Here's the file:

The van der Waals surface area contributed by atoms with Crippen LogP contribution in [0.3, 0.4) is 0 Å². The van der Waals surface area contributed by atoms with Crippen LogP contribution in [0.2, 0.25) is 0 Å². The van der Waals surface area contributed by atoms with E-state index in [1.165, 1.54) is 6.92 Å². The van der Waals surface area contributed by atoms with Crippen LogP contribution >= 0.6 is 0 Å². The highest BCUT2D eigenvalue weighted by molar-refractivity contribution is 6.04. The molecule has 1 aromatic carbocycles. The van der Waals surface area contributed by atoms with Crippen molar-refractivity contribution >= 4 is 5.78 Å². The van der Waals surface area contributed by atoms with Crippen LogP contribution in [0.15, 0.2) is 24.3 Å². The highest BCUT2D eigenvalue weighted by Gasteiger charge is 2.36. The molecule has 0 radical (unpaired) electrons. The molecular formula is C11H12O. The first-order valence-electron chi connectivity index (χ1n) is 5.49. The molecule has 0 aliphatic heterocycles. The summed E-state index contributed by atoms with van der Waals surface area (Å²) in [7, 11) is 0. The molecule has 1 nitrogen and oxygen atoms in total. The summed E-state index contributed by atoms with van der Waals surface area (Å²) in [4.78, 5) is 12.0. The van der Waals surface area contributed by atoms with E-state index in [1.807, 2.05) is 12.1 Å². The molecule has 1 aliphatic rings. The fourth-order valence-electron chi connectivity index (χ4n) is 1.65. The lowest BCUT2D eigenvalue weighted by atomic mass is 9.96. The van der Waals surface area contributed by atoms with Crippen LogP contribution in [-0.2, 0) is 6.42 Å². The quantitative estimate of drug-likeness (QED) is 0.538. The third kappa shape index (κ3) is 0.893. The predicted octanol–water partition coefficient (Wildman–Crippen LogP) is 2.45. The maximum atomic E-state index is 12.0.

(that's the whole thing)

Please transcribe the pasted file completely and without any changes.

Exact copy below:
The van der Waals surface area contributed by atoms with Crippen LogP contribution in [0.3, 0.4) is 0 Å². The van der Waals surface area contributed by atoms with Crippen LogP contribution in [0.2, 0.25) is 0 Å². The van der Waals surface area contributed by atoms with E-state index in [1.165, 1.54) is 6.92 Å². The van der Waals surface area contributed by atoms with Crippen LogP contribution >= 0.6 is 0 Å². The highest BCUT2D eigenvalue weighted by molar-refractivity contribution is 6.04. The molecule has 1 aromatic carbocycles. The van der Waals surface area contributed by atoms with Crippen molar-refractivity contribution >= 4 is 5.78 Å². The van der Waals surface area contributed by atoms with Crippen LogP contribution in [0.15, 0.2) is 24.3 Å². The highest BCUT2D eigenvalue weighted by Gasteiger charge is 2.36. The molecule has 0 radical (unpaired) electrons. The molecular formula is C11H12O. The first-order valence-electron chi connectivity index (χ1n) is 5.49. The molecule has 0 aliphatic heterocycles. The summed E-state index contributed by atoms with van der Waals surface area (Å²) in [7, 11) is 0. The molecule has 1 nitrogen and oxygen atoms in total. The summed E-state index contributed by atoms with van der Waals surface area (Å²) in [4.78, 5) is 12.0. The van der Waals surface area contributed by atoms with E-state index in [1.807, 2.05) is 12.1 Å². The molecule has 1 aliphatic rings. The fourth-order valence-electron chi connectivity index (χ4n) is 1.65. The lowest BCUT2D eigenvalue weighted by atomic mass is 9.96. The van der Waals surface area contributed by atoms with Crippen LogP contribution in [-0.2, 0) is 6.42 Å². The quantitative estimate of drug-likeness (QED) is 0.538. The third kappa shape index (κ3) is 0.893. The predicted octanol–water partition coefficient (Wildman–Crippen LogP) is 2.45. The maximum atomic E-state index is 12.0.